Fitness Landscape of the Fission Yeast Genome.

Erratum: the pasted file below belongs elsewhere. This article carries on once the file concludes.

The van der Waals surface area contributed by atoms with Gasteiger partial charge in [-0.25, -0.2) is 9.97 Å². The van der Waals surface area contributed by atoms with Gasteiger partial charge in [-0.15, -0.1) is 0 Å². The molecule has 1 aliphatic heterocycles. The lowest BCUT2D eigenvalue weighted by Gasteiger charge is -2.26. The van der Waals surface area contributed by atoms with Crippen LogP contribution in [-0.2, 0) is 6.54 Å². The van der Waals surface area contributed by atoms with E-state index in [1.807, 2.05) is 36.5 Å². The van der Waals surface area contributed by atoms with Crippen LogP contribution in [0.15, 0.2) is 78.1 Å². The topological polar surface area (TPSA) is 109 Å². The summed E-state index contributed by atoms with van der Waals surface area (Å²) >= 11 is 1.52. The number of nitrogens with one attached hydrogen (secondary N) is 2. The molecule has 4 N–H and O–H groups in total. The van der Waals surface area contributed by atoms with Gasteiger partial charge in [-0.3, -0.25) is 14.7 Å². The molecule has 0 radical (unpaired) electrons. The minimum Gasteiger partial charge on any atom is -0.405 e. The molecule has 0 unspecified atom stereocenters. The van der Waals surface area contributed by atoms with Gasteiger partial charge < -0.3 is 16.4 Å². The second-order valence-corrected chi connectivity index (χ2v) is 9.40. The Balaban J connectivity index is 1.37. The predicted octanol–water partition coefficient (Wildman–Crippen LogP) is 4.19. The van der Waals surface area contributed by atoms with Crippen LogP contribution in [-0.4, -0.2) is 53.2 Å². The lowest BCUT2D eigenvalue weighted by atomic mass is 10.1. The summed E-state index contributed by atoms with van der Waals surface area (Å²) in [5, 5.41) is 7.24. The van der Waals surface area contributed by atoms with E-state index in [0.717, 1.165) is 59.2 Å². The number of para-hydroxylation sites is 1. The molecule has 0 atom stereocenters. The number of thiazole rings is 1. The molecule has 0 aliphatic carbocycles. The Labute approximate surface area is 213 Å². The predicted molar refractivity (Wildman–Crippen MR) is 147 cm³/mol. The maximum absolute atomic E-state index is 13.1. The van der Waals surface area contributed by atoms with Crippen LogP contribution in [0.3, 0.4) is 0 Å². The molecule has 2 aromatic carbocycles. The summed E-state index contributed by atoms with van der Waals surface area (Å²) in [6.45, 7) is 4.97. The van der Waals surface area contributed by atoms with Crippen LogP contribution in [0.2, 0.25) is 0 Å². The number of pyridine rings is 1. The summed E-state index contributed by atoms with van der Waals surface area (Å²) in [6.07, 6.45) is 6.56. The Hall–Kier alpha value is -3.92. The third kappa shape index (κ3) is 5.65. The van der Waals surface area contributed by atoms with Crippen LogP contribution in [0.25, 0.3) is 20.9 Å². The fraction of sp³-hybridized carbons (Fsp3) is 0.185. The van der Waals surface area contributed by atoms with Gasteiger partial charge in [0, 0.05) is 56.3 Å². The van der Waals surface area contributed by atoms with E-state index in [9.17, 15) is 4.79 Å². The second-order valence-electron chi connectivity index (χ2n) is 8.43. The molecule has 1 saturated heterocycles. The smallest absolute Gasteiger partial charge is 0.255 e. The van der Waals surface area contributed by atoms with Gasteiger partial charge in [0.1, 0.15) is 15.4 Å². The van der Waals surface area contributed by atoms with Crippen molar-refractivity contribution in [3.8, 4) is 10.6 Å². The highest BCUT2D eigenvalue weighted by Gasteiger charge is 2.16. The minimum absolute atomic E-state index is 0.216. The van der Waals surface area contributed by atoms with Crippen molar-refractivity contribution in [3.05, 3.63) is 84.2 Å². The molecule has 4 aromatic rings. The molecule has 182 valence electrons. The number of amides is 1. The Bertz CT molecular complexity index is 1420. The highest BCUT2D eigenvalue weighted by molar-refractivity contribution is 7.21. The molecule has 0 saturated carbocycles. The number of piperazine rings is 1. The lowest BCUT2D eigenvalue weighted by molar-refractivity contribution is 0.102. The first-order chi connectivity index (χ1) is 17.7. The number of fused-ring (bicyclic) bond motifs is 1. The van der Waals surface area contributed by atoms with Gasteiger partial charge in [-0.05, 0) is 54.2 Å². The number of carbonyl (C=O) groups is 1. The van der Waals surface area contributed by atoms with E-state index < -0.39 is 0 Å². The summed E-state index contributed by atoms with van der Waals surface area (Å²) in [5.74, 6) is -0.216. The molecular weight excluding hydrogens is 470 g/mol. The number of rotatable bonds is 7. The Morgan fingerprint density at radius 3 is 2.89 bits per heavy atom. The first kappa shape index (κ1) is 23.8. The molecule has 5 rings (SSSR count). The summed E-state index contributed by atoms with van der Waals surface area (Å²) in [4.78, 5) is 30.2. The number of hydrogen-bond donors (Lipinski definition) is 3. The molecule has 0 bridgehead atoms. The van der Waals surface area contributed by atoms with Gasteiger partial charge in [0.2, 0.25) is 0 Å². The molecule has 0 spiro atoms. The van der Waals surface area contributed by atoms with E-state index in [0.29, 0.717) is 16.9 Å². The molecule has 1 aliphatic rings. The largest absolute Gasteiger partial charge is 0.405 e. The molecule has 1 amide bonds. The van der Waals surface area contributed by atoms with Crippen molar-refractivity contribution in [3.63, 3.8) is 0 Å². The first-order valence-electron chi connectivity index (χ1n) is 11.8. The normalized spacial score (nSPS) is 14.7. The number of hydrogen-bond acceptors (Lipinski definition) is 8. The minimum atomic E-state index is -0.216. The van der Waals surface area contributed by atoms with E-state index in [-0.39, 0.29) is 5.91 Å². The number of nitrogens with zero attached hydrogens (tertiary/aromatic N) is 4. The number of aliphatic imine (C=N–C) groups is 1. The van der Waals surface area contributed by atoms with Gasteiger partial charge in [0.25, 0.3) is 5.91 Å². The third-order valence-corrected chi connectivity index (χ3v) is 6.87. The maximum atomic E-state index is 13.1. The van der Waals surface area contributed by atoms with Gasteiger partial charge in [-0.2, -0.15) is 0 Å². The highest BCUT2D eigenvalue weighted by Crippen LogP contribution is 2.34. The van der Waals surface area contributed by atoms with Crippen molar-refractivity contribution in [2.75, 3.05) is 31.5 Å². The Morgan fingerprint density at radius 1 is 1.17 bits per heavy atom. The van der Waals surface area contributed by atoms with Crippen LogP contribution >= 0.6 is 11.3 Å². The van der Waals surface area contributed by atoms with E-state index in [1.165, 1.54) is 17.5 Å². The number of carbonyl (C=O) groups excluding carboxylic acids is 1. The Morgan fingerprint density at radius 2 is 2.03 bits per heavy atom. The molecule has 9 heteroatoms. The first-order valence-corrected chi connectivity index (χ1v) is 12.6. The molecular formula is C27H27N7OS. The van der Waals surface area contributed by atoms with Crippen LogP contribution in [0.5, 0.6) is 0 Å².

The relationship between DNA sequence, biochemical function, and molecular evolution is relatively well-described for protein-coding regions of genomes, but far less clear in noncoding regions, particularly, in eukaryote genomes. In part, this is because we lack a complete description of the essential noncoding elements in a eukaryote genome. To contribute to this challenge, we used saturating transposon mutagenesis to interrogate the Schizosaccharomyces pombe genome. We generated 31 million transposon insertions, a theoretical coverage of 2.4 insertions per genomic site. We applied a five-state hidden Markov model (HMM) to distinguish insertion-depleted regions from insertion biases. Both raw insertion-density and HMM-defined fitness estimates showed significant quantitative relationships to gene knockout fitness, genetic diversity, divergence, and expected functional regions based on transcription and gene annotations. Through several analyses, we conclude that transposon insertions produced fitness effects in 66-90% of the genome, including substantial portions of the noncoding regions. Based on the HMM, we estimate that 10% of the insertion depleted sites in the genome showed no signal of conservation between species and were weakly transcribed, demonstrating limitations of comparative genomics and transcriptomics to detect functional units. In this species, 3'- and 5'-untranslated regions were the most prominent insertion-depleted regions that were not represented in measures of constraint from comparative genomics. We conclude that the combination of transposon mutagenesis, evolutionary, and biochemical data can provide new insights into the relationship between genome function and molecular evolution.